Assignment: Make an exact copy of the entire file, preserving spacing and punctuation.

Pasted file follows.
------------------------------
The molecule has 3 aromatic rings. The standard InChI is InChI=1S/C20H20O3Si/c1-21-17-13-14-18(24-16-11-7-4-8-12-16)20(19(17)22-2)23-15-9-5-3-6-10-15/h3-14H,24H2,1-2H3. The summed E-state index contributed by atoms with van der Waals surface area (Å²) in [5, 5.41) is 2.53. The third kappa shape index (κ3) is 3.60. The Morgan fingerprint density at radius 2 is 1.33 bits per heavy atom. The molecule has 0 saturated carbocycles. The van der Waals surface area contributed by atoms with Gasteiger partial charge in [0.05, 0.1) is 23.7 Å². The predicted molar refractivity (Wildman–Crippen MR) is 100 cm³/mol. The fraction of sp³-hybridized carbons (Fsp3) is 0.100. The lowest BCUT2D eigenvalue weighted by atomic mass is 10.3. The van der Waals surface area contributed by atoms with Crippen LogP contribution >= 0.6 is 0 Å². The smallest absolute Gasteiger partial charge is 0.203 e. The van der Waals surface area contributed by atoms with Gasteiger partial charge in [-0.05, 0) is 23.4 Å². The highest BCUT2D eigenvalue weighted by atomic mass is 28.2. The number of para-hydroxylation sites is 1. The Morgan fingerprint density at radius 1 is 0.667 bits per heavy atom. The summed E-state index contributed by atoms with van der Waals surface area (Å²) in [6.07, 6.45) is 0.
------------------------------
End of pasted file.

The molecule has 3 aromatic rings. The standard InChI is InChI=1S/C20H20O3Si/c1-21-17-13-14-18(24-16-11-7-4-8-12-16)20(19(17)22-2)23-15-9-5-3-6-10-15/h3-14H,24H2,1-2H3. The summed E-state index contributed by atoms with van der Waals surface area (Å²) in [5, 5.41) is 2.53. The third kappa shape index (κ3) is 3.60. The Morgan fingerprint density at radius 2 is 1.33 bits per heavy atom. The molecule has 0 saturated carbocycles. The van der Waals surface area contributed by atoms with Gasteiger partial charge in [0.05, 0.1) is 23.7 Å². The predicted molar refractivity (Wildman–Crippen MR) is 100 cm³/mol. The fraction of sp³-hybridized carbons (Fsp3) is 0.100. The lowest BCUT2D eigenvalue weighted by atomic mass is 10.3. The van der Waals surface area contributed by atoms with Crippen LogP contribution >= 0.6 is 0 Å². The smallest absolute Gasteiger partial charge is 0.203 e. The van der Waals surface area contributed by atoms with Gasteiger partial charge in [-0.05, 0) is 23.4 Å². The highest BCUT2D eigenvalue weighted by atomic mass is 28.2. The number of para-hydroxylation sites is 1. The Morgan fingerprint density at radius 1 is 0.667 bits per heavy atom. The summed E-state index contributed by atoms with van der Waals surface area (Å²) in [6.07, 6.45) is 0.